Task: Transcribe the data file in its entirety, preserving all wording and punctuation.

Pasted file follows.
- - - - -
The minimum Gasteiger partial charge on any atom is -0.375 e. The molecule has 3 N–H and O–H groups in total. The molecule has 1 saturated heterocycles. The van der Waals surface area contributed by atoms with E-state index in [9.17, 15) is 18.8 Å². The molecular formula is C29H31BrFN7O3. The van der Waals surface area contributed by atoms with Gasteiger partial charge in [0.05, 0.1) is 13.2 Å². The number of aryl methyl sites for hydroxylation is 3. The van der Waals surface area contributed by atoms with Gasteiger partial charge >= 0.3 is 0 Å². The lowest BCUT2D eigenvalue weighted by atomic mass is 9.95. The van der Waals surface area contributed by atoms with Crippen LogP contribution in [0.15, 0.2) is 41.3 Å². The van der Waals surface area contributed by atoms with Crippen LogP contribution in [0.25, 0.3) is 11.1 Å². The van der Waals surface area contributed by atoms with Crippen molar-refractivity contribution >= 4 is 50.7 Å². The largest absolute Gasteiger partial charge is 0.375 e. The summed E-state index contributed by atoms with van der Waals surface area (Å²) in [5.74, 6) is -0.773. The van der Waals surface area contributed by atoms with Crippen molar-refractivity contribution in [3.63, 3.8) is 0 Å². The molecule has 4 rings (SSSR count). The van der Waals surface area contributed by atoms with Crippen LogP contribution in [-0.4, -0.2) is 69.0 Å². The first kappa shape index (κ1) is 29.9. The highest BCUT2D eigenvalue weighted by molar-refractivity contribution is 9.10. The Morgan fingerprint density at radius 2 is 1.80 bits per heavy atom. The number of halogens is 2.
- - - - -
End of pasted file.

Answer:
The minimum Gasteiger partial charge on any atom is -0.375 e. The molecule has 3 N–H and O–H groups in total. The molecule has 1 saturated heterocycles. The van der Waals surface area contributed by atoms with E-state index in [9.17, 15) is 18.8 Å². The molecular formula is C29H31BrFN7O3. The van der Waals surface area contributed by atoms with Gasteiger partial charge in [0.05, 0.1) is 13.2 Å². The number of aryl methyl sites for hydroxylation is 3. The van der Waals surface area contributed by atoms with Gasteiger partial charge >= 0.3 is 0 Å². The lowest BCUT2D eigenvalue weighted by atomic mass is 9.95. The van der Waals surface area contributed by atoms with Crippen LogP contribution in [0.15, 0.2) is 41.3 Å². The van der Waals surface area contributed by atoms with Crippen LogP contribution in [0.25, 0.3) is 11.1 Å². The van der Waals surface area contributed by atoms with Crippen molar-refractivity contribution >= 4 is 50.7 Å². The largest absolute Gasteiger partial charge is 0.375 e. The summed E-state index contributed by atoms with van der Waals surface area (Å²) in [5.74, 6) is -0.773. The van der Waals surface area contributed by atoms with Crippen molar-refractivity contribution in [3.63, 3.8) is 0 Å². The molecule has 4 rings (SSSR count). The van der Waals surface area contributed by atoms with Crippen LogP contribution in [-0.4, -0.2) is 69.0 Å². The first kappa shape index (κ1) is 29.9. The highest BCUT2D eigenvalue weighted by molar-refractivity contribution is 9.10. The Morgan fingerprint density at radius 2 is 1.80 bits per heavy atom. The number of halogens is 2.